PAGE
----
Relinquish your ownership of the fear narrative.
Have you ever had the misfortune of having a conversation with someone where no matter how openly you agreed with them, you were still wrong about something?
Fear makes us uncomfortable, and knowledge makes us proud. Discomfort and pride both make us cling tightly to what we believe. As such, sometimes we have inflexible interpretations of words. This allows someone else to be wrong so we can be right.
In the realm of the self-helpy Fear.less-type stuff, we all have highly individual interpretations of the following buzzwords:
- not giving a [expletive of your choice]
- matter (be important, e.g. “work that matters”)
- roughly 12,000 others
We have our own ideas of what these words mean, and that’s why it’s so critical to engage in discussion instead of tweets, even if the discussion is with oneself.
You have to be willing to step into someone else’s fear narrative and get beyond their precise definitions of things in order to reach their core message. You don’t have to categorically agree or disagree with someone’s philosophy; you can accept or deny pieces of it as they resonate with you.
I’ll use “goal” and “dream” to illustrate the opposite. Here’s something I see all the time: somebody drops the D-word and someone else feels compelled to shout “I don’t have dreams, okay, I have goals, okay, dreams are vague and goals are specific and you’re TAKING ACTION to achieve goals. So you enjoy (not) eating your pie in the sky while I actually get stuff done.”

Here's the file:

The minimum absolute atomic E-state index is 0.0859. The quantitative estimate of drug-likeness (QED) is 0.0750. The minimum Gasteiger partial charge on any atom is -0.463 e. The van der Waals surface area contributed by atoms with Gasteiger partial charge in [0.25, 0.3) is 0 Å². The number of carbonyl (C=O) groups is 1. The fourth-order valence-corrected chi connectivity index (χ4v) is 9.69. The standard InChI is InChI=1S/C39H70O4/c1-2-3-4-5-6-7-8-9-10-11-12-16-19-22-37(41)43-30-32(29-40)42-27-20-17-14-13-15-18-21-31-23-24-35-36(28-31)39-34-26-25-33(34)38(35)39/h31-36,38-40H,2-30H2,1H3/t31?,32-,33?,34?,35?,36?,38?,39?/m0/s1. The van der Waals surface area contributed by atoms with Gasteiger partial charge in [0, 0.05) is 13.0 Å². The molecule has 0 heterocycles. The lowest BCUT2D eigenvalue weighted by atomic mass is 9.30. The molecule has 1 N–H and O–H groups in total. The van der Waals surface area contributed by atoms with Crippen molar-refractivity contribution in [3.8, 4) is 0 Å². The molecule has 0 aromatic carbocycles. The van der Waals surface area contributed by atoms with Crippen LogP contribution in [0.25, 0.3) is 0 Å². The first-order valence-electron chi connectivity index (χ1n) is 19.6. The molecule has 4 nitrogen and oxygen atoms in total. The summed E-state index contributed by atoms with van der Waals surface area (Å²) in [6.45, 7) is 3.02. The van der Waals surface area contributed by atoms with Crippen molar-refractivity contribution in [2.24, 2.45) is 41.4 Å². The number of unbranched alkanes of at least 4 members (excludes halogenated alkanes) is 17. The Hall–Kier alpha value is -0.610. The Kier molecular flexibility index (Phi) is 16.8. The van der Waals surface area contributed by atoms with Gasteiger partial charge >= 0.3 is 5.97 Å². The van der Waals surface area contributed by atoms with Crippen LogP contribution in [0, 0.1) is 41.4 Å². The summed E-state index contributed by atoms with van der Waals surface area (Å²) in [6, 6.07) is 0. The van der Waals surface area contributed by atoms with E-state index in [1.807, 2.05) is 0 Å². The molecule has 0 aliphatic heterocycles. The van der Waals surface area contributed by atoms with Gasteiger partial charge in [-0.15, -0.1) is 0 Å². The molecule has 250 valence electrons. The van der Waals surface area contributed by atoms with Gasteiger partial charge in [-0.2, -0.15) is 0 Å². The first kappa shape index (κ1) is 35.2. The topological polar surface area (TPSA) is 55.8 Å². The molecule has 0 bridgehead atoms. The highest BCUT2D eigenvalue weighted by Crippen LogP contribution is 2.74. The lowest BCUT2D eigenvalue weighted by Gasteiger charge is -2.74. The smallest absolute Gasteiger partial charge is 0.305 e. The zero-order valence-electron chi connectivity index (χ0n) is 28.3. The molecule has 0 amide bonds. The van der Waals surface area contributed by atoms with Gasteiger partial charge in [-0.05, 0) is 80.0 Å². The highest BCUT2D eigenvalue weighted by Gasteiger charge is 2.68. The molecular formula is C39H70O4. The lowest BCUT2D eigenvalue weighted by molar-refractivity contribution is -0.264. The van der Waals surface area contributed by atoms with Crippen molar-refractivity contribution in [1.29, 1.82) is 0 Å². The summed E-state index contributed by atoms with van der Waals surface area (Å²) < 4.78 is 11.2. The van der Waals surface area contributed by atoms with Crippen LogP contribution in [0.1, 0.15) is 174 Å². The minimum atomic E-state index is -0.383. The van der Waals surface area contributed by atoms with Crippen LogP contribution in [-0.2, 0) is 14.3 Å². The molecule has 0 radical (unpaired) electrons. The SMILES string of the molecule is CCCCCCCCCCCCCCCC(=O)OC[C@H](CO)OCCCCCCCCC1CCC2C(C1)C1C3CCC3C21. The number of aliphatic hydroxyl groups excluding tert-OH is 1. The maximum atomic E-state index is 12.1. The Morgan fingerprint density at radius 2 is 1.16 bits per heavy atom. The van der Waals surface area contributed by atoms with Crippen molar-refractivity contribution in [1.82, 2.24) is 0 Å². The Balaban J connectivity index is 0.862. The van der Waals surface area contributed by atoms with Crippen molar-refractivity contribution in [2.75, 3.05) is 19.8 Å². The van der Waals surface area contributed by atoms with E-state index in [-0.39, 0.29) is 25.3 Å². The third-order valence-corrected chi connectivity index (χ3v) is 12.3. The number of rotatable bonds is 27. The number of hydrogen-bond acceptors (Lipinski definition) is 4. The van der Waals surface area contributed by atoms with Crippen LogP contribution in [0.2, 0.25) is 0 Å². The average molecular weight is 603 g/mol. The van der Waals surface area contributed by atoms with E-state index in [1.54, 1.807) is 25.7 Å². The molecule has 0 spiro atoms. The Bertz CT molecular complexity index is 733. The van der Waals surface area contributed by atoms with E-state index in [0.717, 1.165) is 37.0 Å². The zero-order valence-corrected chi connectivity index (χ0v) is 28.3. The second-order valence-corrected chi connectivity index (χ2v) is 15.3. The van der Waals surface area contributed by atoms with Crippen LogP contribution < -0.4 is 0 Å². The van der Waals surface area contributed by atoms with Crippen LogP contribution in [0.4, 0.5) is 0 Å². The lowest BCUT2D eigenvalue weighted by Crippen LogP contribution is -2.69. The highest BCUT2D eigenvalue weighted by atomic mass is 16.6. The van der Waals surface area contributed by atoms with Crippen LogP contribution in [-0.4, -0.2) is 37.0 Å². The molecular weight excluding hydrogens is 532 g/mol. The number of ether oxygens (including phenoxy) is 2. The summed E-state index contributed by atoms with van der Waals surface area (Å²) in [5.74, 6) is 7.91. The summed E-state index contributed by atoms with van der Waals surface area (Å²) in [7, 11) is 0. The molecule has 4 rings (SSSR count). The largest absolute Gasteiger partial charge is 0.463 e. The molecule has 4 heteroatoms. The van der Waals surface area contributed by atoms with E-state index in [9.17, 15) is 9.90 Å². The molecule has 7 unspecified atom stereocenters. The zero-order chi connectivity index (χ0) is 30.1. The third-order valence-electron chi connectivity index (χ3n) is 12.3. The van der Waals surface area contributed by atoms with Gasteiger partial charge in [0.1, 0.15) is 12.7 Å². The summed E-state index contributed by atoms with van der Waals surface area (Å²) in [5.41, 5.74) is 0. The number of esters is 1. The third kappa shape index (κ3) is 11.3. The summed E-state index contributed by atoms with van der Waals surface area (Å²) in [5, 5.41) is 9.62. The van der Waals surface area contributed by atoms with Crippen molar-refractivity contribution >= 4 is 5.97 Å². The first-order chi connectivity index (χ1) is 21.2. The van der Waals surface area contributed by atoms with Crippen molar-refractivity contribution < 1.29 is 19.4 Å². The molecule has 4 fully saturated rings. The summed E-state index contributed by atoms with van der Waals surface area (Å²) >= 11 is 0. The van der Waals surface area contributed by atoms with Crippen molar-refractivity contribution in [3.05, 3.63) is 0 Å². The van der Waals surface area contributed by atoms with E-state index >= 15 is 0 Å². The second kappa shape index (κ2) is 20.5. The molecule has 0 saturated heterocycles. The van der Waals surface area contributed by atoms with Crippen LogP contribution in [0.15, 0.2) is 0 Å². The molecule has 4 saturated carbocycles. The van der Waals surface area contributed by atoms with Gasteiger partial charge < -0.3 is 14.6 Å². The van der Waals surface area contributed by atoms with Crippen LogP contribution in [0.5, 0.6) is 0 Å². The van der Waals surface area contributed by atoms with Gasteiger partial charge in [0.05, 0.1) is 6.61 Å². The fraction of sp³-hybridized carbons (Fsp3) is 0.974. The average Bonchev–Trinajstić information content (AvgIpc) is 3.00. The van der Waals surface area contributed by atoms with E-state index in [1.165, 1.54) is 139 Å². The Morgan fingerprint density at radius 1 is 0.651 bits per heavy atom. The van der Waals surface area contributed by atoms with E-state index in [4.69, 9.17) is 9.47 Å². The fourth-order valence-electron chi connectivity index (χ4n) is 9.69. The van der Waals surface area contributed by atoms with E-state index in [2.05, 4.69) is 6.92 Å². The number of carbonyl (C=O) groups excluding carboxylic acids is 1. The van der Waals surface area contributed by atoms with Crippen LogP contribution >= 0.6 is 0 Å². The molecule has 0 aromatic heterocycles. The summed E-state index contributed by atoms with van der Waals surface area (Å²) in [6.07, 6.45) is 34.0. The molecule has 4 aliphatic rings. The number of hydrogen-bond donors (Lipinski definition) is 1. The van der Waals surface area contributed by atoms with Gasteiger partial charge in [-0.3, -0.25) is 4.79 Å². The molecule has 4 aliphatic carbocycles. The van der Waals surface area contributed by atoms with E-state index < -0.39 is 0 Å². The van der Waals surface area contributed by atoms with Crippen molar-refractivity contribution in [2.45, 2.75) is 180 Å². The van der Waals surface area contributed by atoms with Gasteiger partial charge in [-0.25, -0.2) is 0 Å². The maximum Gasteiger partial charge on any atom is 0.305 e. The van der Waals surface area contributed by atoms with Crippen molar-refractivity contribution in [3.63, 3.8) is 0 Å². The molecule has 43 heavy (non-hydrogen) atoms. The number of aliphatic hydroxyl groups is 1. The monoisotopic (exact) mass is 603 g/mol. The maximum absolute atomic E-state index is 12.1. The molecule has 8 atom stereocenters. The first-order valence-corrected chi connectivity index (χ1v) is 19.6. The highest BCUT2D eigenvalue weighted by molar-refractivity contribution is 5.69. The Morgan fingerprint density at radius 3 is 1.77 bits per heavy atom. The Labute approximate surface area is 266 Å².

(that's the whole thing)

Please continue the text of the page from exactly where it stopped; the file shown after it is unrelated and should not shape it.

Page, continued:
This person has such a tight grip around the rhetoric that they’re missing the point. “You see, your problem here is that you have dreams.” Wow, insightful. They also probably flip through TV channels and skip over The Simpsons because in their world, people aren’t yellow.
We want to feel enlightened. On some level, this means being separate from the dopes who are not enlightened. We have the light. We know exactly what the words mean. Other people don’t. The fools.
I get that we live in a hustling society and that tweets and blog posts and website copy need to be as short as possible. But if you want to participate in someone else’s fear narrative instead of burying them under your own, that takes more detail and effort than figuring out how to advertise a glorious new iPhone app. Taking the time to understand and respect exactly what someone is saying is a scarce skill, and it helps with both giving and receiving aid in the fight against fear.
photo by Todd Jordan